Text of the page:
Hearsay ... the Journal of the Bar Association of Queensland
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Issue 83: Sep 2018
Book Review: Marshall Hall Print E-mail

marshall_hall_book.jpgA Law unto Himself

Hard cover, 302 pages

Author: Sally Smith QC.

Publisher: Wildly, Simmonds and Hill Publishing

Reviewer: Brian Morgan

I start this review with the statement that this is one of the most engaging and entertaining biographies that I have ever had the pleasure of reading. I have read many lawyers’ biographies including that of Norman Birkett QC when I was very young and even used one of his tactics in an early trial.

I read the earlier biography of Marshall Hall and found it difficult to accept and lacking in many respects.

However, this book has it all.

Even now, I would hope that every person who calls themselves a barrister, knows of Marshall Hall. Yes, he was in some respects, a product of his time. However, like Birkett, he was a consummate Court performer who understood the psychology of persuading a jury.

Hall appeared as senior defence counsel in the most salacious and sensational murder trials following his admission in 1882. Names like, “The brides in the bath”, “The Marie Hermann trial” and “The green bicycle trial” provided headline after headline in the press of the time. His last trial concluded shortly prior to his death.

I have heard it said that there are two types of lawyer: those who study the facts, closely, and let the law look after itself and those who minutely research the law and leave the facts to look after themselves.

Marshall Hall fell clearly into the first of these categories. Even in later life, as perhaps the senior QC in the United Kingdom, he deferred to another silk, junior to him but more learned in the law than himself, to lead in an appeal to the House of Lords in a divorce case.

As with everyone, there were many sides to this man. His treatment of his first wife was kind and considerate, whereas, his treatment of his second wife and their daughter appears from this book to have been less than loving. The fact that he probably had a mistress for much of the time may go some way to explain this.

But we are mainly interested in his abilities as a barrister.

To those who do not know, he is regarded as the wit who responded to a pompous judge’s question about his client, an Irish labourer, “Is your client not familiar with the maxim res ipsa loquitur?” with, “My Lord, on the remote hillside in County Donegal where my client comes from, they talk of little else”.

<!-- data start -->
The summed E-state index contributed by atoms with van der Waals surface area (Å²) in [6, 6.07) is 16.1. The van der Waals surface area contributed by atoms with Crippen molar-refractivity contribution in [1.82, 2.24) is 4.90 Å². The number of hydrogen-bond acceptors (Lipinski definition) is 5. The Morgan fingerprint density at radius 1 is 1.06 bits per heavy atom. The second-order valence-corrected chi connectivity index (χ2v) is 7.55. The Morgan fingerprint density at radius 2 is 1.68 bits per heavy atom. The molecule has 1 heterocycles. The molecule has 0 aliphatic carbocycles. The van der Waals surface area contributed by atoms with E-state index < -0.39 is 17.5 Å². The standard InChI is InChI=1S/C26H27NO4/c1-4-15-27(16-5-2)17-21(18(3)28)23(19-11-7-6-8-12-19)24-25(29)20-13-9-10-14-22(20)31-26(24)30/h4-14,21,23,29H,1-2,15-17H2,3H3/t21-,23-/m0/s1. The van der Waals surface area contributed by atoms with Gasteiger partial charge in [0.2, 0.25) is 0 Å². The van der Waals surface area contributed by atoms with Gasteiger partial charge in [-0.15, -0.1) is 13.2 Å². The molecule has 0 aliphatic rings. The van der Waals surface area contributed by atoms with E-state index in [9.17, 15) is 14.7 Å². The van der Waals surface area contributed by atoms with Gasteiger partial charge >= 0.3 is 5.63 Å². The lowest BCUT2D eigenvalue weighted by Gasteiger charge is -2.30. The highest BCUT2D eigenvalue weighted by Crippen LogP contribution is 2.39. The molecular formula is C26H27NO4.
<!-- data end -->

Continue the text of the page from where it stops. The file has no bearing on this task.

His closing addresses were charismatic, brought juries to tears and frequently won freedom for his client against all the odds.

On one occasion when addressing, he said, “Members of the jury, I want you to open the gates where this Western woman can go out, not in the dark night of the desert but back to her friends....back to her child”. As he said this, it is claimed that a ray of sun reflected off the sword of justice hanging above the judge’s chair. As it did, he pointed to it and said, “Let this Western woman go back into the light of God’s great Western sun”.

It is difficult today to understand the enormous pressure that defence counsel were under in those days, where one mistake could mean that the client would be executed. I have never forgotten that as a very junior counsel for the Crown in a prosecution, on the finding of guilt of murder, I saw the judge put on the black cap and sentence the recently convicted defendant to death by hanging. At least in that case, it was commuted.

Hall dealt with murder trials with the real risk hanging over him that, unless he succeeded, his client would die. Initially, there was not even any appeal and convicted murderers were executed three weeks after their trial.

This book should be read by all barristers. It would, I suggest, make a classic gift to anyone newly admitted to the bar. My prediction is that people will read it and re-read it again from time to time.

I have nothing but superlatives to offer and I congratulate the author on writing such a wonderful tribute to a complex and brilliant advocate.

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